When it comes to writing the essay, the structure you planned out will let you know if you’re on track or not. 40 minutes to write an essay and you have an intro, conclusion and four body paragraphs? Sweet. Well then it’s pretty clear that you should get your intro and the first two paragraphs done in 20 minutes. If you kind of messed up the timing of the whole exam and you don’t have your full 40 minutes then pick up the pace and if you can’t do that, time to make some quick decisions about what to cut.
4. Write out your evidence first so you don’t forget it
This isn’t a must but can be seriously helpful. Every essay needs evidence. It might be quotes, it might be dates, it might be stats. Even though you’ve definitely memorised these perfectly by the HSC (lol), it’s worth having a strategy for making sure you put all your evidence in. My personal tactic was, before starting to write the essay, to scribble that evidence (or just a keyword to jog my memory) down at the top of my planning paper or scribble it under the plan I wrote. That way, if I had a total mind blank when I got to writing a certain paragraph, I didn’t have to leave the evidence out or waste time trying to remember it.
5. Keep it structured
This one is pretty closely related to the point about planning but hey, can’t push it enough. The pressure of writing essays in exams makes it sooooo easy to start rambling and just chucking idea after idea after idea onto the page. Make a structure during your planning and be really strict about sticking to it to keep your essay as clear and strong as possible. Keep your paragraphs to a regular structure like PEEL/PEAL (point, example, explanation/analysis, link) so you have a clear idea of when you’ve written enough in each paragraph and when it’s time to just move on.
6. Have some potential theses and essay structures prepared
Memorising essays gets a little controversial but I think we all agree that you need to, at least, have a few ideas and potential essay structures going into that exam room. Some of us will try to remember whole essays word-for-word which isn’t officially recommended but as long as you are prepared to ( and know how to ) adapt it to the question then it shouldn’t be too bad. It’s really about finding out what approach works best for you but having some possible essays structures and flexible thesis ideas up your sleeve will make sure that you can write an impressive essay in just 40 minutes.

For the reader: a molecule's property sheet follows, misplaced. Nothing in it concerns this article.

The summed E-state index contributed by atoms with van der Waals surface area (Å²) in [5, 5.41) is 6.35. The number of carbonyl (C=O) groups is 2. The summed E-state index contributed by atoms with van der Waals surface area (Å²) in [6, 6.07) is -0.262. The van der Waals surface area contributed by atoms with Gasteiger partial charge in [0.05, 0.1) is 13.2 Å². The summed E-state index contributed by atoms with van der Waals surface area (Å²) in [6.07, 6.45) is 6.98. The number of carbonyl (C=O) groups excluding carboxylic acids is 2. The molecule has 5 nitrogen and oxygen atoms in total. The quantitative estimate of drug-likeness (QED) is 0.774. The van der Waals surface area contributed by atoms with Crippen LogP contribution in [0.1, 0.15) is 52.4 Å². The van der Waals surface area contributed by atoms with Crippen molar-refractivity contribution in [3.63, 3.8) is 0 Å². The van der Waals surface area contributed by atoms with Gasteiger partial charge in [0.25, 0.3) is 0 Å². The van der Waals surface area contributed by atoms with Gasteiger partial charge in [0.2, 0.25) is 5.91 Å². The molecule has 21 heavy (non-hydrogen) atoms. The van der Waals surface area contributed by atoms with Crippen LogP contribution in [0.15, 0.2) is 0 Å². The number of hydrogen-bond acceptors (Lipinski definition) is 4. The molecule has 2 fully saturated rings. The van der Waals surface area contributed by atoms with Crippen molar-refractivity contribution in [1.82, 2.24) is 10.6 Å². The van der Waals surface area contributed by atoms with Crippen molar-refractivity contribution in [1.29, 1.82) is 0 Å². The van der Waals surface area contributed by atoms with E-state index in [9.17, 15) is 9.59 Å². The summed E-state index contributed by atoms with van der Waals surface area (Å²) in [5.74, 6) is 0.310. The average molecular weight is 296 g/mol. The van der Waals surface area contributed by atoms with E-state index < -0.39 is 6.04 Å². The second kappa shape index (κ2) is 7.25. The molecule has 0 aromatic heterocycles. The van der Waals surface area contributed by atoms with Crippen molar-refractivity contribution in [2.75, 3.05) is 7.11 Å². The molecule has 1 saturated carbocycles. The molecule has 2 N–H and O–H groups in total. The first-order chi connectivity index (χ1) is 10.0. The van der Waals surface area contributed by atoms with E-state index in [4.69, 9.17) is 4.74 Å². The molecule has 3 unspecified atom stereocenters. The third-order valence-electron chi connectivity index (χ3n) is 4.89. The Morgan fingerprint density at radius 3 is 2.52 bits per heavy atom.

7. If you get stuck, your best bet is to pause for a second
Having a mind blank during an exam is not a good feeling because the clock is literally ticking and there isn’t a way you can magically force yourself to remember a quote or come up with an idea. It will feel pretty stressful but your best bet here is actually to pause and think instead of continuing to waffle on.
Waffling affects the clarity of your essay and the marking criteria about the ‘composing’ of your response. It also might affect how well the marker thinks you understand your argument so it’s always better to pause, give yourself a few seconds to try and reach a solution. If you can’t, either move on and try to come back later or just cut your losses, conclude that point and move on.
8. Don’t forget to anchor your essay with the keyword and source material
Not every essay will give you source material (a picture or quote that you have to refer to) but you will always have a verb or keyword in the question that tells you how to position your argument. When it comes to unexpected source material, here are some tricks and tips and when it comes to the keyword, let’s start by having a look at three questions pulled from the 2016 Advanced English Paper 2 .